• Is the DAO an unincorporated association? An unincorporated association is a fancy term for something we are all familiar with: a group of people brought together for an activity, such as a sports club. They are unincorporated, meaning that they do not have their own legal personality: they cannot own property, register for loans or have standing in court. This means that they cannot bring a claim against any party, but also that parties cannot bring claims against them. If a DAO is an unincorporated association, that could prove to be a major headache for any rightsholder seeking to enforce their intellectual property rights: there will be no legal entity encompassing the ‘DAO’, instead the individual members will be responsible for their own actions. How this would work in the context of a dispute with a DAO is unclear. It may mean that all of those who participated in a vote which led to infringement are liable. It may be possible to claim that they are jointly and severally liable, as with a partnership, but this is a complex legal argument which will depend on demonstrating that the individual participants voted in a fashion that led to the infringement. As discussed earlier, identifying who was involved in a vote and tracking them down could be logistically difficult where there are large numbers of participants. In fact, the complications surrounding the service of a DAO were a central issue in a recent case before a Californian court bought by a regulator against Ooki DAO. By implicating the DAO in regulatory action, the court considered whether the regulator would have to serve on all of the members in order to be valid under the laws of California. It held that it was sufficient to serve on the founders of the DAO as identifiable coin owners in the US, although it is unclear whether the reasoning behind the decision would also apply in the UK if the DAO was not a partnership. Overall, from a litigation standpoint, treating DAOs as unincorporated associations is problematic and makes legal action difficult, whether the DAO is the subject or the instigator of a claim.
  • Does it have a ‘wrapper’? Where a DAO has sought legal advice, they will often have a ‘wrapper’. Wrappers are legal entities associated with a DAO, which act as tools for the DAO to carry out functions it would otherwise not be able to do. These functions include hiring employees, registering and paying tax and registering with regulators in key industries. One of the most important functions of a wrapper is to own property, including intellectual property. For instance, Maker DAO operated through a wrapper called the Maker Foundation. Maker DAO is a highly successful crypto venture operating in fintech which created DAI, a stablecoin pegged to the dollar which currently has a market cap of nearly $6 billion dollars. Maker Foundation owned all trade marks for Maker DAO, allowing Maker DAO to protect and grow its brand. Wrappers can take many forms, but most DAO wrappers are companies or non-profits incorporated in the US or Switzerland. Wrappers are useful from a litigation standpoint: if a DAO has a wrapper, then it is a good candidate to be a party to litigation. It will also hold most of the assets for the company, meaning that you know it should have the funds to meet your claim in the event you are bringing a claim against a DAO.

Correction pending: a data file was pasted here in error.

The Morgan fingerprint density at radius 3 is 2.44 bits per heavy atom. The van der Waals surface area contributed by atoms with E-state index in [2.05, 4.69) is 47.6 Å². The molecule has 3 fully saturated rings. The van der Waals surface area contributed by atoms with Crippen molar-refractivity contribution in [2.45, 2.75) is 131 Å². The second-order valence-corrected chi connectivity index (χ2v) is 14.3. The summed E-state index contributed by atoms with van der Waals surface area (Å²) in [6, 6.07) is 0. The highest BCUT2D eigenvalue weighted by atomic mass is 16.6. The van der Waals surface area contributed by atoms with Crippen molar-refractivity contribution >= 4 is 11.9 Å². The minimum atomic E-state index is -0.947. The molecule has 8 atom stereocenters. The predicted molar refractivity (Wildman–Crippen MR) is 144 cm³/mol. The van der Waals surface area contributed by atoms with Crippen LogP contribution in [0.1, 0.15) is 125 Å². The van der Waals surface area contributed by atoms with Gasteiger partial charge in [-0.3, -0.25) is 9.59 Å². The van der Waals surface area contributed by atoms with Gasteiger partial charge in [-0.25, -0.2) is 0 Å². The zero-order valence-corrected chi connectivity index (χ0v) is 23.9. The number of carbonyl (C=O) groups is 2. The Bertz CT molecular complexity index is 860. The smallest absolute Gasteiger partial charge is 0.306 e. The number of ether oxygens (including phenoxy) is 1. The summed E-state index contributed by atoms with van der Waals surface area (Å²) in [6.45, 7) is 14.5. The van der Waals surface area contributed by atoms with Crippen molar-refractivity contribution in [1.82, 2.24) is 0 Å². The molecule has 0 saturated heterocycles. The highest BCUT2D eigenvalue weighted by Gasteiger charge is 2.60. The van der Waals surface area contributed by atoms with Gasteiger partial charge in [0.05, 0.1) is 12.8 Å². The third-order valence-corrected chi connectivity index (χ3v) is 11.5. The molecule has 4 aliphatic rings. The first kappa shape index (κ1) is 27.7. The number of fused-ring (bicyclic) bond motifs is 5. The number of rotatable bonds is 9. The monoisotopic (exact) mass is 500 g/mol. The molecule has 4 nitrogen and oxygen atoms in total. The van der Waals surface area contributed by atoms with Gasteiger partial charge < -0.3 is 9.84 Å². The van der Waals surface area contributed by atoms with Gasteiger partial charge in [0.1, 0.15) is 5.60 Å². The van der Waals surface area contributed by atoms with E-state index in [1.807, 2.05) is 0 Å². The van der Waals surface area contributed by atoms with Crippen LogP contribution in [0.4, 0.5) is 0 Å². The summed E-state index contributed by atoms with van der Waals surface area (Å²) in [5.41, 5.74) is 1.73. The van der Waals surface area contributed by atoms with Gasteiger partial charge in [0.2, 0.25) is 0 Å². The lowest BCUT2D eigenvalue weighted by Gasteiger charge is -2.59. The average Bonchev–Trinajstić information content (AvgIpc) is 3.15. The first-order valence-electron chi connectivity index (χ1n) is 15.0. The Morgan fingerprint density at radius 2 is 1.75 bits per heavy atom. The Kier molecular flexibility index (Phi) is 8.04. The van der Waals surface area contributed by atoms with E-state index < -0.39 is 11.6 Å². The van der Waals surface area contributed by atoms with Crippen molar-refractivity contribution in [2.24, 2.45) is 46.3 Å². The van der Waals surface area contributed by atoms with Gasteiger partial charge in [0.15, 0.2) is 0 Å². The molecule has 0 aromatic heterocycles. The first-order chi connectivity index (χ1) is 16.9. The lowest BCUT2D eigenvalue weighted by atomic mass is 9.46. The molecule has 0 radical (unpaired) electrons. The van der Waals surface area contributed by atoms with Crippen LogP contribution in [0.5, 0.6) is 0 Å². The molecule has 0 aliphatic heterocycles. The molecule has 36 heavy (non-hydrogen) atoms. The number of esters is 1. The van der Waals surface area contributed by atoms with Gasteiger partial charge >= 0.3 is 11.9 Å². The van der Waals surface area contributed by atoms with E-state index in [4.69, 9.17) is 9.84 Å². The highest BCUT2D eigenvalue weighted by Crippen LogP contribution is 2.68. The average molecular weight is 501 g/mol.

Whilst the legal status of DAOs is uncertain, context is the key to any dispute involving a DAO. Members of DAOs should consider carefully how they wish to structure their organisations, as ease/speed of initiating proceedings can often be critical in instances of egregious and/or fraudulent infringement of intellectual property rights.

As to bringing a claim against a DAO, a thorough investigation into how the DAO operates, and whether it has relationships with companies or with a wrapper, should always be your first pre-action step. Thankfully, the transparent nature of web-3 means much of this information is readily available online. Knowing what to look for is therefore crucial, meaning it is particularly helpful to get legal advice early on in your dispute. Another approach when contracting with a DAO is to leverage the smart contract in your favour: if your transaction will auto-execute with the DAO paying, you can insist on all of the payment being paid upfront, to avoid the risk of a payment dispute.

The uncertainty around the legal status of DAOs is likely to continue. It may be resolved by a brave party taking the issue of partnership to court. Alternatively, it may be established by the Law Commission’s study or by future legislation giving them their own legal personality. Whichever way DAOs develop, CMS will continue to keep you updated.

This article was co-authored by Oliver Roberts, Trainee Solicitor at CMS.